Question

As you stop your car at a traffic light, a pebble becomes wedged between the tire treatds. When you start off, the distance of the pebble from the pav

Solid Geometry
ANSWERED
asked 2020-12-28
As you stop your car at a traffic light, a pebble becomes wedged between the tire treatds. When you start off, the distance of the pebble from the pavement varies sinusoidally with the distance you have traveled. Assume the diameter of the wheel is 24 inches. Find the first two distances you have traveled when the pebble in the tire tread is 11 inches above the pavement.

Answers (1)

2020-12-29

image
This answer may be more complicated than needed but here itis. First we need to set up a right triangle. The hypot. is 12in because that is the radius. second we know that one leg is 1 in use pyth. theor. to solve for third leg
\(\displaystyle{b}=\sqrt{{{12}^{{2}}-{1}^{{2}}}}=\sqrt{{{143}}}\)
now we can use tha law of sines to figure out theta
\(\displaystyle{\frac{{{\sin{{\left(\theta\right)}}}}}{{\sqrt{{{143}}}}}}={\frac{{{\sin{{\left({90}\right)}}}}}{{{12}}}}\)
So \(\displaystyle\theta={{\sin}^{{-{1}}}{\left({\sin{{\left({90}\right)}}}\cdot{\frac{{\sqrt{{{143}}}}}{{{12}}}}\right)}}\)
\(\displaystyle\theta\) is approximately \(\displaystyle{85.2}^{\circ}\)
Now we know theta is the central angle so we canb plug itinto the formula
\(\displaystyle\text{Arc Length}={\left({\frac{{\text{central angle}}}{{{360}^{\circ}}}}\right)}\cdot{2}\pi{r}\)
\(\displaystyle={\left({\frac{{{85.2}}}{{{360}^{\circ}}}}\right)}\cdot{2}\pi{12}\)
\(\displaystyle={17.844}\)
Second distance
\(\displaystyle{360}-{85.2}={274.8}\)
\(\displaystyle{\left({\frac{{{274.8}}}{{{360}}}}\right)}\cdot{2}\pi{12}={57.55}\)
This is the actual arc length.

0
 
Best answer

expert advice

Need a better answer?

Relevant Questions

asked 2021-04-18
A tire 2.00ft in diameter is placed on a balancing machine,where it is spun so that its tread is moving at a constant speed of 60.0 mi/h. A small stone is stuck in the tread of the tire. What isthe acceleration of the stone as the tire is being balanced?
asked 2021-06-18
A bicycle tire has a diameter of 27 inches. How far does the bike travel along the ground when the wheel rotates once?
asked 2021-05-09
The dominant form of drag experienced by vehicles (bikes, cars,planes, etc.) at operating speeds is called form drag. Itincreases quadratically with velocity (essentially because theamount of air you run into increase with v and so does the amount of force you must exert on each small volume of air). Thus
\(\displaystyle{F}_{{{d}{r}{u}{g}}}={C}_{{d}}{A}{v}^{{2}}\)
where A is the cross-sectional area of the vehicle and \(\displaystyle{C}_{{d}}\) is called the coefficient of drag.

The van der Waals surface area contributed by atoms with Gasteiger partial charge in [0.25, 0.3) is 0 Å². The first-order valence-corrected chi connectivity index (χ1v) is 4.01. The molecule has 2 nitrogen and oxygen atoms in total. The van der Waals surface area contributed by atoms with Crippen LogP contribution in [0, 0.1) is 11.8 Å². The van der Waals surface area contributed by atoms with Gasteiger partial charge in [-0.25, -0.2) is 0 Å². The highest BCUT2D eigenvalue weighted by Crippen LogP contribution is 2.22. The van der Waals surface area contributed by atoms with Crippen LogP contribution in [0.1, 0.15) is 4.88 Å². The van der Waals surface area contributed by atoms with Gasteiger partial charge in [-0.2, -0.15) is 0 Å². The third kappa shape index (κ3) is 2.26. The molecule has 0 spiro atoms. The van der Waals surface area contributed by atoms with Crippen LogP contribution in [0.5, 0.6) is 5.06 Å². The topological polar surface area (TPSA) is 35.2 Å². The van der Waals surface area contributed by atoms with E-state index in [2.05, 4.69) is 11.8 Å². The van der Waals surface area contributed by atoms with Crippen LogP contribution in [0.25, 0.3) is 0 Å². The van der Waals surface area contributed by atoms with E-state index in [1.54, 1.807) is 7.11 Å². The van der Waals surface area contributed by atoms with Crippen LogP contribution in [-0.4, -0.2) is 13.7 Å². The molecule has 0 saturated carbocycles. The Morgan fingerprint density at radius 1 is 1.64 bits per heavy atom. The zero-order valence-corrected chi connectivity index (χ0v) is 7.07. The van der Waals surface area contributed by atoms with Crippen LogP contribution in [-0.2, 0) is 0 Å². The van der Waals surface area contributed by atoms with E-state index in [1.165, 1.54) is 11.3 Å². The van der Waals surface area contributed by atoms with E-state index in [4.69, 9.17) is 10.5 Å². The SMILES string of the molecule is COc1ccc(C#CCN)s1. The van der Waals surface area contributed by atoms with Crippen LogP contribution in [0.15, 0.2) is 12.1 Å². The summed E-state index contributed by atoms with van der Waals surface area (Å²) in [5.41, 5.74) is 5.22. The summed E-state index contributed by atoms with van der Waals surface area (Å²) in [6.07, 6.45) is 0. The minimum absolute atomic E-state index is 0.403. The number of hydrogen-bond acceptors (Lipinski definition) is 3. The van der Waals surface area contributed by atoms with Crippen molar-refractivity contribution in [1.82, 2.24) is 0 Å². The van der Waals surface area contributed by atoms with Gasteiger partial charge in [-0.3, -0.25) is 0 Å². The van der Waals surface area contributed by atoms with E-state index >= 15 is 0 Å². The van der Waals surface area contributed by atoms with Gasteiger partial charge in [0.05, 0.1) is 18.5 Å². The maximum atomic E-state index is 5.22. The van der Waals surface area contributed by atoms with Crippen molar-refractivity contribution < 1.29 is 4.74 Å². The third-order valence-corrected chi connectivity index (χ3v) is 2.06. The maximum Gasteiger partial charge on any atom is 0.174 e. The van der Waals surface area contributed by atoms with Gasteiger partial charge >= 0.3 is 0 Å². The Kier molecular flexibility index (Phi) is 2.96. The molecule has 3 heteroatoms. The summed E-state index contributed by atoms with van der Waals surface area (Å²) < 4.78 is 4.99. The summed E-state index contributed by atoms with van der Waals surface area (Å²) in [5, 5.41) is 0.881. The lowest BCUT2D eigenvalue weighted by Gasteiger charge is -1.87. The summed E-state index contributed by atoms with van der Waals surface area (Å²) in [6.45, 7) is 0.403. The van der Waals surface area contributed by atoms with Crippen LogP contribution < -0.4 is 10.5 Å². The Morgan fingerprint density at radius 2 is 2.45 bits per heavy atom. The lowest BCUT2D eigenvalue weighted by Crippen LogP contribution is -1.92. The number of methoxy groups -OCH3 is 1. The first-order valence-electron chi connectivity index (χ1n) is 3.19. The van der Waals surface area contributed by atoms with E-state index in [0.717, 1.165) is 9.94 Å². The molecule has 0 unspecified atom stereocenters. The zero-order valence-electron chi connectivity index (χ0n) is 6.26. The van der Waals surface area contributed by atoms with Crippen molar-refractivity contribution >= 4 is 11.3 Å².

Part A:
Consider a vehicle moving with constant velocity \(\displaystyle\vec{{{v}}}\). Find the power dissipated by form drag.
Express your answer in terms of \(\displaystyle{C}_{{d}},{A},\) and speed v.
Part B:
A certain car has an engine that provides a maximum power \(\displaystyle{P}_{{0}}\). Suppose that the maximum speed of thee car, \(\displaystyle{v}_{{0}}\), is limited by a drag force proportional to the square of the speed (as in the previous part). The car engine is now modified, so that the new power \(\displaystyle{P}_{{1}}\) is 10 percent greater than the original power (\(\displaystyle{P}_{{1}}={110}\%{P}_{{0}}\)).
Assume the following:
The top speed is limited by air drag.
The magnitude of the force of air drag at these speeds is proportional to the square of the speed.
By what percentage, \(\displaystyle{\frac{{{v}_{{1}}-{v}_{{0}}}}{{{v}_{{0}}}}}\), is the top speed of the car increased?
Express the percent increase in top speed numerically to two significant figures.
asked 2021-04-13
As depicted in the applet, Albertine finds herself in a very odd contraption. She sits in a reclining chair, in front of a large, compressed spring. The spring is compressed 5.00 m from its equilibrium position, and a glass sits 19.8m from her outstretched foot.
a)Assuming that Albertine's mass is 60.0kg , what is \(\displaystyle\mu_{{k}}\), the coefficient of kinetic friction between the chair and the waxed floor? Use \(\displaystyle{g}={9.80}\frac{{m}}{{s}^{{2}}}\) for the magnitude of the acceleration due to gravity. Assume that the value of k found in Part A has three significant figures. Note that if you did not assume that k has three significant figures, it would be impossible to get three significant figures for \(\displaystyle\mu_{{k}}\), since the length scale along the bottom of the applet does not allow you to measure distances to that accuracy with different values of k.
...